On April 13, 2012, Treasury and the Internal Revenue Service (the IRS) issued proposed regulations that aim to clarify the rule of Treas. Reg. § 1.312-11(a), which concerns the allocation of earnings and profits in tax-free transfers between corporations (the Proposed Regulations). In brief, the Proposed Regulations clarify that, except as provided in Treas. Reg. § 1.312-10, which concerns the allocation of earnings and profits in corporate separations under section 355, if property is transferred from one corporation to another and no gain or loss is recognized, no allocation of the earnings and profits of the transferor is made to the transferee unless the transfer is described in section 381(a). The Proposed Regulations further clarify that, in a transfer described in section 381(a), only the acquiring corporation, as defined in Treas. Reg. § 1.381(a)-1(b)(2), succeeds to the earnings and profits of the distributor or transferor corporation (within the meaning of Treas. Reg. § 1.381(a)-1(a)). In this regard, the Proposed Regulations remove Treas. Reg. § 1.381(c)(2)-1(d).

Background

Section 381(a) generally provides that, in the case of the acquisition of the assets of a corporation in a distribution to which section 332 applies or in an acquisitive asset reorganization to which section 361 (relating to nonrecognition of gain or loss to corporations) applies, the acquiring corporation succeeds to and takes into account, as of the close of the day of transfer, the items of the transferor corporation described in section 381(c). See also Treas. Reg. §§ 1.381(a)-1(a), 1.381(a)-1(b)(1). The items described in section 381(c) include earnings and profits. See § 381(c)(2).

Treas. Reg. § 1.381(a)-1(b)(2)(i) provides that only a single corporation may be an acquiring corporation for purposes of section 381 and the Treasury regulations promulgated thereunder. But see Treas. Reg. § 1.1502-80(g) (providing special rules applicable to situations where multiple members of a consolidated group acquire the assets of a corporation in a complete liquidation to which section 332 applies). Accordingly, in the context of an acquisitive asset reorganization to which section 381(a) applies, the acquiring corporation is the corporation that, pursuant to the plan of reorganization, ultimately acquires, directly or indirectly, all of the assets transferred by the transferor corporation. If, in such a transaction, no one corporation ultimately acquires all of the assets transferred by the transferor corporation, the corporation that directly acquires the assets so transferred will be the acquiring corporation for purposes of section 381 and the Treasury regulations promulgated thereunder, even if such corporation ultimately retains none of the assets so transferred. See Treas. Reg. § 1.381(a)-1(b)(2)(i). Whether a corporation has acquired all of the assets transferred by the transferor corporation is a question of fact to be determined on the basis of all of the facts and circumstances. Id.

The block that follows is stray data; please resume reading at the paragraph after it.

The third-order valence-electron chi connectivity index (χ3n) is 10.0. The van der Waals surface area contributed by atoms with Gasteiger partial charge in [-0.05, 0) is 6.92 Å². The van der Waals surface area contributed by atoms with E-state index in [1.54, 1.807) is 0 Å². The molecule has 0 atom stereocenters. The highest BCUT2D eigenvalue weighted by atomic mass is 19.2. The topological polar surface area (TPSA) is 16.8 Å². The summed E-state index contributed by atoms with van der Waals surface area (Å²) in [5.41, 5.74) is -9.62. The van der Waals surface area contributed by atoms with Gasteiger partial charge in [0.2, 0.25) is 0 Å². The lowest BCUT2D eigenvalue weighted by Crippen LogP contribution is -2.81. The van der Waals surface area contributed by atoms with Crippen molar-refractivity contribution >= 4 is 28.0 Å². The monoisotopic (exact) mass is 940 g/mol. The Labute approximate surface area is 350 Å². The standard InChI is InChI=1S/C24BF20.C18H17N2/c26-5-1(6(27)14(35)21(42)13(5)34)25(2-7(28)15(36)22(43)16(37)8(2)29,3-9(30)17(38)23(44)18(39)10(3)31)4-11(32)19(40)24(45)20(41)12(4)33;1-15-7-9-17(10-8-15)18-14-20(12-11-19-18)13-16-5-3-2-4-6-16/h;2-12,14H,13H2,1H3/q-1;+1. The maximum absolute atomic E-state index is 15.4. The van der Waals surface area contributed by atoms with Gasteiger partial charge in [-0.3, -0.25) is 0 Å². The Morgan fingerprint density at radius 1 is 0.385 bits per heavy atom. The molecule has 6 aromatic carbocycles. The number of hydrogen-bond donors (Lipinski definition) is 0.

Treas. Reg. § 1.312-11 concerns the effect on earnings and profits of certain tax-free exchanges, tax-free distributions, and tax-free transfers from one corporation to another. Specifically, Treas. Reg. § 1.312-11(a) provides that “proper adjustment and allocation of the earnings and profits of the transferor shall be made as between the transferor and the transferee” in the case of asset transfers in connection with reorganizations and other nonrecognition transactions and cross-references the Treasury regulations promulgated under section 381 for specific rules. Some practitioners, reasoning that Treas. Reg. § 1.312-11(a) must have some effect, have concluded that earnings and profits of an acquired corporation may be allocated between multiple corporations following a reorganization and a related contribution of less than all of the acquired corporation’s assets. In support of this assertion, Treas. Reg. § 1.381(c)(2)-1(d) oftentimes is cited. Treas. Reg. § 1.381(c)(2)-1(d) provides that, where some of the acquired assets are transferred to one or more controlled corporations, or all of the acquired assets are transferred to two or more controlled corporations, the allocation of earnings and profits “shall be determined without regard to section 381” and cites Treas. Reg. § 1.312-11(a).